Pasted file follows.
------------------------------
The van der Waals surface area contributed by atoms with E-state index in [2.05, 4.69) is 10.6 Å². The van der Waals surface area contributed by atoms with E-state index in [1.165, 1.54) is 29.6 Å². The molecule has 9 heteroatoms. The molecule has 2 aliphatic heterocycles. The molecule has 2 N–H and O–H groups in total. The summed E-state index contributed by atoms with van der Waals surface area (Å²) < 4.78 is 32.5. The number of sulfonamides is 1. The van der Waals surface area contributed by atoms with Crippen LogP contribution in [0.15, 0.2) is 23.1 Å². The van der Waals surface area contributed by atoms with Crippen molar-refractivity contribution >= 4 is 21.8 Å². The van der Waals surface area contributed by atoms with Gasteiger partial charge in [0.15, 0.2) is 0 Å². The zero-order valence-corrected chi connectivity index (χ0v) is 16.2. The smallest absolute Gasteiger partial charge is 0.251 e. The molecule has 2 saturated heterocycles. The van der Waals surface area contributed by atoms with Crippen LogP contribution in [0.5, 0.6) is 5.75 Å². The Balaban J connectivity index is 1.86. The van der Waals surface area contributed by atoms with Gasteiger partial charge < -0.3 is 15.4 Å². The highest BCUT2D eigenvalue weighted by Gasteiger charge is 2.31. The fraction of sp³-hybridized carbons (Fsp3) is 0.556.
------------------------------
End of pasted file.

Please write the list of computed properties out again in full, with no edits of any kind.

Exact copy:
The van der Waals surface area contributed by atoms with E-state index in [2.05, 4.69) is 10.6 Å². The van der Waals surface area contributed by atoms with E-state index in [1.165, 1.54) is 29.6 Å². The molecule has 9 heteroatoms. The molecule has 2 aliphatic heterocycles. The molecule has 2 N–H and O–H groups in total. The summed E-state index contributed by atoms with van der Waals surface area (Å²) < 4.78 is 32.5. The number of sulfonamides is 1. The van der Waals surface area contributed by atoms with Crippen LogP contribution in [0.15, 0.2) is 23.1 Å². The van der Waals surface area contributed by atoms with Crippen molar-refractivity contribution >= 4 is 21.8 Å². The van der Waals surface area contributed by atoms with Gasteiger partial charge in [0.15, 0.2) is 0 Å². The zero-order valence-corrected chi connectivity index (χ0v) is 16.2. The smallest absolute Gasteiger partial charge is 0.251 e. The molecule has 2 saturated heterocycles. The van der Waals surface area contributed by atoms with Crippen LogP contribution in [0.5, 0.6) is 5.75 Å². The Balaban J connectivity index is 1.86. The van der Waals surface area contributed by atoms with Gasteiger partial charge < -0.3 is 15.4 Å². The highest BCUT2D eigenvalue weighted by Gasteiger charge is 2.31. The fraction of sp³-hybridized carbons (Fsp3) is 0.556.